In 2009, Benedict XVI crystallized nearly five decades of Vatican thought in his encyclical, Caritas et Veritate. Francis’ predecessor advocated that the United Nations govern international and domestic economics.
“There is a strongly felt need … for a reform of the United Nations … and, likewise, of economic institutions and international finance, so that the concept of the family of nations can have real teeth,” Benedict wrote. “To manage the global economy … to bring about integral and timely disarmament, food security and peace; to guarantee the protection of the environment and to regulate migration: for all this, there is urgent need of a true world political authority.”
Such an authority, Benedict wrote, must “have the authority to ensure compliance with its decisions from all parties” as it seeks to “establish the common good.”
So what is that common good? A “directed” global economy that will “open up the unprecedented possibility of large-scale redistribution of wealth on a world-wide scale,” Benedict wrote, including “a worldwide redistribution of energy resources, so that countries lacking those resources can have access to them.”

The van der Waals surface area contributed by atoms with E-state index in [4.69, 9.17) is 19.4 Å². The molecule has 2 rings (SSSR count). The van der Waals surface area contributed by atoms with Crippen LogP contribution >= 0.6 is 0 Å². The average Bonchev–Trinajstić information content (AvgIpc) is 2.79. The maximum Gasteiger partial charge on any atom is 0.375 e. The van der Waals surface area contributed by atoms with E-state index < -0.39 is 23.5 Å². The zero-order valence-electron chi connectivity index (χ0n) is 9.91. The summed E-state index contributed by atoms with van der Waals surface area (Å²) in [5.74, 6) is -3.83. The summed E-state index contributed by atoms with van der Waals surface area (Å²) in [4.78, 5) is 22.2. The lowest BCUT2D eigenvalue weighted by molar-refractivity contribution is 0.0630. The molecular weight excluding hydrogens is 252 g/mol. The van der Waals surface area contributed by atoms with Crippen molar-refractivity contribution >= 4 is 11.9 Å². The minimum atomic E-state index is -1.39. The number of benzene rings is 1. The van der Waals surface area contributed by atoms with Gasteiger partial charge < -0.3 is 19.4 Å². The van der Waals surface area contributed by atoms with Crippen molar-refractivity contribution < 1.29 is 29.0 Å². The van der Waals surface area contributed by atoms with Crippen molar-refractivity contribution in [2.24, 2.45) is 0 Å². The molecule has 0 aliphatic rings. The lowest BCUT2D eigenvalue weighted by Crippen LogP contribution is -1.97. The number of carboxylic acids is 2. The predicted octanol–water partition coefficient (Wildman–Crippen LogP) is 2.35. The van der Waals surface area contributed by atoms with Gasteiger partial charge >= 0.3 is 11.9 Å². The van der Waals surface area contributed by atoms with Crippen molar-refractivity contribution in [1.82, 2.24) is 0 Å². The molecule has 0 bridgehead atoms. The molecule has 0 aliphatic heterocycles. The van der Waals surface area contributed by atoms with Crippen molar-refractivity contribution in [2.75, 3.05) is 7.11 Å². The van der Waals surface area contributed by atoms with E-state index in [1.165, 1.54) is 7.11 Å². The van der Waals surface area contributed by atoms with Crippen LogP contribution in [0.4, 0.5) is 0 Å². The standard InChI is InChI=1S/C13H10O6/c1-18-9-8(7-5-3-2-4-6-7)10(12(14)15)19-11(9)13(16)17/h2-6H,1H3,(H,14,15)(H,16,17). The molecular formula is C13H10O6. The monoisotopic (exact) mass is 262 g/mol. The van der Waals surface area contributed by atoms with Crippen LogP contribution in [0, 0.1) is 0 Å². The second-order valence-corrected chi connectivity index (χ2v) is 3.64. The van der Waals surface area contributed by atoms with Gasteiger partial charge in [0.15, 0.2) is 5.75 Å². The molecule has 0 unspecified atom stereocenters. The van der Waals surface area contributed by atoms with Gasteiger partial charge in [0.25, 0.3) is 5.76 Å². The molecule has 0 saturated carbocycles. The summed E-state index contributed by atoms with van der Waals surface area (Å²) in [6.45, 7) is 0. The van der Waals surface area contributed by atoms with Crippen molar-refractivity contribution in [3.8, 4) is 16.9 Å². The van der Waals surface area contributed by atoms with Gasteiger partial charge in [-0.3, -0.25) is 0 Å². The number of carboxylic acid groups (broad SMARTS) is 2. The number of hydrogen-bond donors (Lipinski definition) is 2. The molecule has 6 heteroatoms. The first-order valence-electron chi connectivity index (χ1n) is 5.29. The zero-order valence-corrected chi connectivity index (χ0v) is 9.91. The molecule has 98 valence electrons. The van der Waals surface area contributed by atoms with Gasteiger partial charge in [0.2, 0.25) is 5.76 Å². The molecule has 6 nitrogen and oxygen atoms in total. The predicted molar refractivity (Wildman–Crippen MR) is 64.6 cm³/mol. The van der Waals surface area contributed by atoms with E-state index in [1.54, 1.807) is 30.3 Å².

Benedict’s objectives match the UN’s Sustainable Development Goals.
Francis is accelerating the pace to reach those objectives. On May 14, one week after Ladaria’s letter to the American bishops, the Vatican held another conference, “Dreaming of a Better Restart,” that featured two sessions. Sachs participated in the first, “Financial and Tax Solidarity.” John Kerry, Biden’s climate envoy, gave the keynote address for the second, “Integral Ecological Sustainability.”
Then on May 25, Francis announced creation of the Laudato Si Platform, a seven-year campaign dedicated to environmental rescue. The campaign includes fighting climate change and implementing the UN’s Sustainable Development Goals.
Francis described the campaign as part of a larger effort to emphasize what he called “green economics,” “green education” and “green spirituality.” Kerry — another Catholic who supports legalized abortion — praised Francis as “one of the great voices of reason and compelling moral authority on the subject of the climate crisis.”
A voice that roars to support obtuse environmentalist ideology becomes muted when confronted with unborn human beings.